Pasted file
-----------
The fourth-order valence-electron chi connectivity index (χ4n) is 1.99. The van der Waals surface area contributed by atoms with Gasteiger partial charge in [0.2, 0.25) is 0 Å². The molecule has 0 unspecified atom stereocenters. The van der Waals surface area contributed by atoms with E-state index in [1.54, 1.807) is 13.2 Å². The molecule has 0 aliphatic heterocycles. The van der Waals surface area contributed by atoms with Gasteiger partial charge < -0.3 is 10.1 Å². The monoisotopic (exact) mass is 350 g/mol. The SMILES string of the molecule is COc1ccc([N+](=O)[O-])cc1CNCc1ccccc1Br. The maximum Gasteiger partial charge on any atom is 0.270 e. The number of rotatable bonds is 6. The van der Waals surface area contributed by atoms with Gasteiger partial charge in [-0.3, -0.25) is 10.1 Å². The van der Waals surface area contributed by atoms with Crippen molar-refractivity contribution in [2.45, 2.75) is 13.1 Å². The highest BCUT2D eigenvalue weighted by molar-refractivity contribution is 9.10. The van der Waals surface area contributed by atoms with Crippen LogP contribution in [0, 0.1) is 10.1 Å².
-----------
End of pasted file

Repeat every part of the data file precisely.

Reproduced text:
The fourth-order valence-electron chi connectivity index (χ4n) is 1.99. The van der Waals surface area contributed by atoms with Gasteiger partial charge in [0.2, 0.25) is 0 Å². The molecule has 0 unspecified atom stereocenters. The van der Waals surface area contributed by atoms with E-state index in [1.54, 1.807) is 13.2 Å². The molecule has 0 aliphatic heterocycles. The van der Waals surface area contributed by atoms with Gasteiger partial charge < -0.3 is 10.1 Å². The monoisotopic (exact) mass is 350 g/mol. The SMILES string of the molecule is COc1ccc([N+](=O)[O-])cc1CNCc1ccccc1Br. The maximum Gasteiger partial charge on any atom is 0.270 e. The number of rotatable bonds is 6. The van der Waals surface area contributed by atoms with Gasteiger partial charge in [-0.3, -0.25) is 10.1 Å². The van der Waals surface area contributed by atoms with Crippen molar-refractivity contribution in [2.45, 2.75) is 13.1 Å². The highest BCUT2D eigenvalue weighted by molar-refractivity contribution is 9.10. The van der Waals surface area contributed by atoms with Crippen LogP contribution in [0, 0.1) is 10.1 Å².